Second time lucky as the LPO delights on the Southbank.
Having been forced to miss American conductor Karina Canellakis’ debut as the London Philharmonic Orchestra’s new Principal Guest Conductor the previous Saturday, due to industrial action on the Tube, we were delighted to be able to attend the second – a pairing of Beethoven’s 3rd Piano Concerto and Shostakovich’s 10th Symphony – since the results were thrilling.
It was clear from the piano’s first entry – the opening theme boldly accented – that soloist Stephen Hough’s reading was going to be forthright, clear, and muscular. Initially this came as a bit of a shock, but Hough’s interpretation convinced throughout the entire concerto. The first movement’s dazzling, virtuosic coda, dispatched by Hough with apparent ease, led into a wonderfully rich, achingly beautiful Largo. The Rondo: Allegro saw a return to the bold, impetuous playing which had ignited the first movement, and the fire burned equally brightly here, as he drove the work to its inexorable conclusion. This was playing on an exalted level, that dug deep into the work, highlighting details we hadn’t heard before. Hough was ably supported by Canellakis, who opted for a hybrid orchestra (hard timps, valveless trumpets), the sound authentically thrilling, conducted with a forward propulsion that never sounded rushed.
After the interval we were treated to a coruscating performance of Shostakovich’s 10th Symphony. Canellakis opted for a very measured tempo for the opening – an approach that in less-experienced hands could have caused tension to sag – yet she never allowed this to happen. Indeed, she kept a firm grip on proceedings – her beat is wonderfully clear, her left hand expressive in moulding phrases, and pulling out detail from her players – climaxes never felt brash but grew organically out of the rich orchestral texture. Maintaining such masterly control throughout the first movement’s 25 minute length is no mean feat, but she managed it effectively.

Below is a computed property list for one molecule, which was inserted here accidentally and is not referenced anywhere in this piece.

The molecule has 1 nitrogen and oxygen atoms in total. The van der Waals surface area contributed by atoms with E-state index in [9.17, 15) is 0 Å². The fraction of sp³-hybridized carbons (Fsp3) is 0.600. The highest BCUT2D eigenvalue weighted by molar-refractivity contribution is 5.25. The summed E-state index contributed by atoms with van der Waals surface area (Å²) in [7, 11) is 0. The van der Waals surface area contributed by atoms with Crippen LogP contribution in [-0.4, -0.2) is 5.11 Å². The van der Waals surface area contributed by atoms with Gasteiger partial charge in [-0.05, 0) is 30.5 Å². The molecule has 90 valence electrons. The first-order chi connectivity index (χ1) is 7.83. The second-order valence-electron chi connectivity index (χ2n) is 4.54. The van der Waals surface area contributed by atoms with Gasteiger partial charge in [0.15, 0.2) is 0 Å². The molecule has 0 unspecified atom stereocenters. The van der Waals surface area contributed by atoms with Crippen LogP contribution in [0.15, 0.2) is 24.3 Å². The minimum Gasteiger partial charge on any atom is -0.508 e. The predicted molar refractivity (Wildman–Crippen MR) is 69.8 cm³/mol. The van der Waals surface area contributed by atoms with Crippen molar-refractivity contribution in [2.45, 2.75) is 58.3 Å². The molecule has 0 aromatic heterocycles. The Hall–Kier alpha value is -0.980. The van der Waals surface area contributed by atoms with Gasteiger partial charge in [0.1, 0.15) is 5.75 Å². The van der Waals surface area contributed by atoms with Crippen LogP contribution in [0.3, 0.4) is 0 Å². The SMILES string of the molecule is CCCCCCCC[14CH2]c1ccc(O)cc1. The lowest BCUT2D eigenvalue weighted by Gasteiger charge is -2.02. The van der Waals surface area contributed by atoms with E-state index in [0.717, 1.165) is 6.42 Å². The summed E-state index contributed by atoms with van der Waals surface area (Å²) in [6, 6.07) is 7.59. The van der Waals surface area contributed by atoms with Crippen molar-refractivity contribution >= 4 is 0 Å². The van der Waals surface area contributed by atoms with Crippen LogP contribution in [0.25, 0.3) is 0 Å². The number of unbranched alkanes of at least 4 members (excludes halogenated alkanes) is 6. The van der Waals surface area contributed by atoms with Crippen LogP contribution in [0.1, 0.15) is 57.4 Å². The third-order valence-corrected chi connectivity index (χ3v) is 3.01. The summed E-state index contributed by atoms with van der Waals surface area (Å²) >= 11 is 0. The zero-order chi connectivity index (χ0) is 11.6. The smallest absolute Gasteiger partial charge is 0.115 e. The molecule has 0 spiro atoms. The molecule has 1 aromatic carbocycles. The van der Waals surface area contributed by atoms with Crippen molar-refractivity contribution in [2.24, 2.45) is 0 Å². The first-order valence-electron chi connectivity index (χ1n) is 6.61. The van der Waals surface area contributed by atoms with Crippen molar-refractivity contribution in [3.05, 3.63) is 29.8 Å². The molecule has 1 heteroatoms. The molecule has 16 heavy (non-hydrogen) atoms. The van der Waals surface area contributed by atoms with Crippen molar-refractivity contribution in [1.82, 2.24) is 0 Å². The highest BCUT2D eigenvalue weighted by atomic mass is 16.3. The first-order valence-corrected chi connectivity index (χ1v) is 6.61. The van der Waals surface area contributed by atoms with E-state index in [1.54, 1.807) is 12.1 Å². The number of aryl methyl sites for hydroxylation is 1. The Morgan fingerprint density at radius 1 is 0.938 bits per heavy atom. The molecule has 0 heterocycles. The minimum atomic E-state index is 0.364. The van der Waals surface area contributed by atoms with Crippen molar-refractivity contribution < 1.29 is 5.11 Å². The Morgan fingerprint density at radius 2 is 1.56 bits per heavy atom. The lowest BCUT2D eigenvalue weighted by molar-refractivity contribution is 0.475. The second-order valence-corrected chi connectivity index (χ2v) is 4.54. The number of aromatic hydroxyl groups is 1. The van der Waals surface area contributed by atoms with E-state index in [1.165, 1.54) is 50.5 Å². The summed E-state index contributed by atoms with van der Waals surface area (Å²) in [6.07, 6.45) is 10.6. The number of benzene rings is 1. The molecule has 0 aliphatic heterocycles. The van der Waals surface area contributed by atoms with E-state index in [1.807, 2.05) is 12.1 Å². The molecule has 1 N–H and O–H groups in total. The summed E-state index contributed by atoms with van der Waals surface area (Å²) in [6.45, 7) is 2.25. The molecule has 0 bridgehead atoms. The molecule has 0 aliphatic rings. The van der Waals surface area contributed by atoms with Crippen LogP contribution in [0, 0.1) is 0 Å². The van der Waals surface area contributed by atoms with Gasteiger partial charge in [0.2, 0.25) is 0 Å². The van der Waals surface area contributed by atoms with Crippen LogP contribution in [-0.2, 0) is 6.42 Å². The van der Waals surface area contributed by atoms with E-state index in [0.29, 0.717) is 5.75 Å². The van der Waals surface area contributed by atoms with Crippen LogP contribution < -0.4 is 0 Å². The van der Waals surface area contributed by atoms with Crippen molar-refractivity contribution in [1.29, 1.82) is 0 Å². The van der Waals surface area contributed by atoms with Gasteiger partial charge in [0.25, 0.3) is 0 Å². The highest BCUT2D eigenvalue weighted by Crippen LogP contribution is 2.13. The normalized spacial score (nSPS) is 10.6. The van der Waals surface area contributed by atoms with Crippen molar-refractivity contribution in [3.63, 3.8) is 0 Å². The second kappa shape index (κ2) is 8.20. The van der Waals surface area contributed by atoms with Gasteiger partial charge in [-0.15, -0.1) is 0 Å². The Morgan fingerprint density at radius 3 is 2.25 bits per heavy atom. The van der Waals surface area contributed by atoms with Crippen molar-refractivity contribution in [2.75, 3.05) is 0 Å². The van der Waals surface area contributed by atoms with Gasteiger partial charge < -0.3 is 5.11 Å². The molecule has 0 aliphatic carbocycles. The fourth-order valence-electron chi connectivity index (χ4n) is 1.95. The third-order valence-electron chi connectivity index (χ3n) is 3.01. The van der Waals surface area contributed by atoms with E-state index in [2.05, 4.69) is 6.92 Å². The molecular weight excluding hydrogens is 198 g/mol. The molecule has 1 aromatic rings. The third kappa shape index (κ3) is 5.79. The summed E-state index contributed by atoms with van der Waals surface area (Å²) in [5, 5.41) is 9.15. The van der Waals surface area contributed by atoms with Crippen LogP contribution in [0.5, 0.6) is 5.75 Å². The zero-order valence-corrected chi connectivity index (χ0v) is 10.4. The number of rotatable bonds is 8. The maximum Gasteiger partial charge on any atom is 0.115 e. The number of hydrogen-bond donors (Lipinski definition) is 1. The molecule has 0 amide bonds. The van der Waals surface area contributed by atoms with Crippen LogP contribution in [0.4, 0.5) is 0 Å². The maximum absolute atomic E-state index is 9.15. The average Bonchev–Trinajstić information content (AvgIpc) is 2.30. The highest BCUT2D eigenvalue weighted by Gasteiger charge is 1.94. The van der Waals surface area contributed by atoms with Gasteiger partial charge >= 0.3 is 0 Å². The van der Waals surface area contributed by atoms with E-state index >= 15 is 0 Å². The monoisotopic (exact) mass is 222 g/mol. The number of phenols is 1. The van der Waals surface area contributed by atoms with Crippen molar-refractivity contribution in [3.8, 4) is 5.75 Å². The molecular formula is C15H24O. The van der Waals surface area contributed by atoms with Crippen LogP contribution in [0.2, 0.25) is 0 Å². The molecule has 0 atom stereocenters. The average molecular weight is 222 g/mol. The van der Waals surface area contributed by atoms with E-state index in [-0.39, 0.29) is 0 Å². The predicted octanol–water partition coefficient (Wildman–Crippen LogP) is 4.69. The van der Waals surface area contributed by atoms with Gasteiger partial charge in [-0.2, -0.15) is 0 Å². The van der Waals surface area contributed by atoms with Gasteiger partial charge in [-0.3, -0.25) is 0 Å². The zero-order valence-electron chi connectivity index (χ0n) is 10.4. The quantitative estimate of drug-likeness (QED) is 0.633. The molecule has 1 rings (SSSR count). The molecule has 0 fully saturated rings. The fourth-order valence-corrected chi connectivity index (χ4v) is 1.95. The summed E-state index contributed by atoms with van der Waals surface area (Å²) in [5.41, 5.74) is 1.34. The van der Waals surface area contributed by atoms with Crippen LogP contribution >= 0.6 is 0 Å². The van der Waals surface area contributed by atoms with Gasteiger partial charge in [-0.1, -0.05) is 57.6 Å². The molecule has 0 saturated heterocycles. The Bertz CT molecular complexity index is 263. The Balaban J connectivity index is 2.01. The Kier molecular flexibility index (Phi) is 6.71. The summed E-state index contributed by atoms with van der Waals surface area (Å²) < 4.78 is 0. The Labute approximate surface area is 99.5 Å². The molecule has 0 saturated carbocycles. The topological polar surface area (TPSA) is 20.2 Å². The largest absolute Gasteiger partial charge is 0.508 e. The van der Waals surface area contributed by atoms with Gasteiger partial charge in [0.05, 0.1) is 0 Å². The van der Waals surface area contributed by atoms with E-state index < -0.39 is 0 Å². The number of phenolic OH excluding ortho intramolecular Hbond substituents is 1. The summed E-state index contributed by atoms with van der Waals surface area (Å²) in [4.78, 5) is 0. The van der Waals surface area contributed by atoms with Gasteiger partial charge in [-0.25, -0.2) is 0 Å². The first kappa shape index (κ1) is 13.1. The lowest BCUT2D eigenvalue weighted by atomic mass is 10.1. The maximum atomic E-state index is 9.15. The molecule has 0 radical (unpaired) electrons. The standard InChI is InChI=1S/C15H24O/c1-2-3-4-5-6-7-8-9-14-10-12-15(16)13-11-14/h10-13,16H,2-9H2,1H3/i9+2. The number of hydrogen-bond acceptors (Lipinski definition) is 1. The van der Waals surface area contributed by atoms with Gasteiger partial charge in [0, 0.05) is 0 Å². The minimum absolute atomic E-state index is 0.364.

“…soloist Stephen Hough’s reading was going to be forthright, clear, and muscular”
The second movement (Allegro) had colossal guts and fire, screaming woodwind, braying brass, but it never felt hurried. She captured the shifting moods of the third (Allegretto) to perfection and was rewarded with some mesmerising horn playing by Diego Incertis Sánchez. The final movement, with its nod back to the opening of the work, was deftly handled – while the headlong drive to the symphony’s explosive conclusion was properly breathtaking. All sections of the LPO played out of their skins for her. And while it may seem invidious to pick out a couple of players, given the overall excellence of all the musicians on the platform, we must give a special mention to Benjamin Mellefont (clarinet), and Jonathan Davies (bassoon) for their exemplary, world-class playing throughout – their many contributions were truly magnificent.
The evening’s concert was dedicated to the memory of the orchestra’s former Principal Conductor (1967-79), Bernard Haitink. In the programme notes, Canellakis recalls her time studying with the great Dutch conductor, and the support and help he gave her. It’s hard to think of a more fitting tribute than this superb performance of work so dear to the maestro’s heart. But not only that – it gave notice of a musical partnership that looks set to be one of the most exciting and rewarding in London.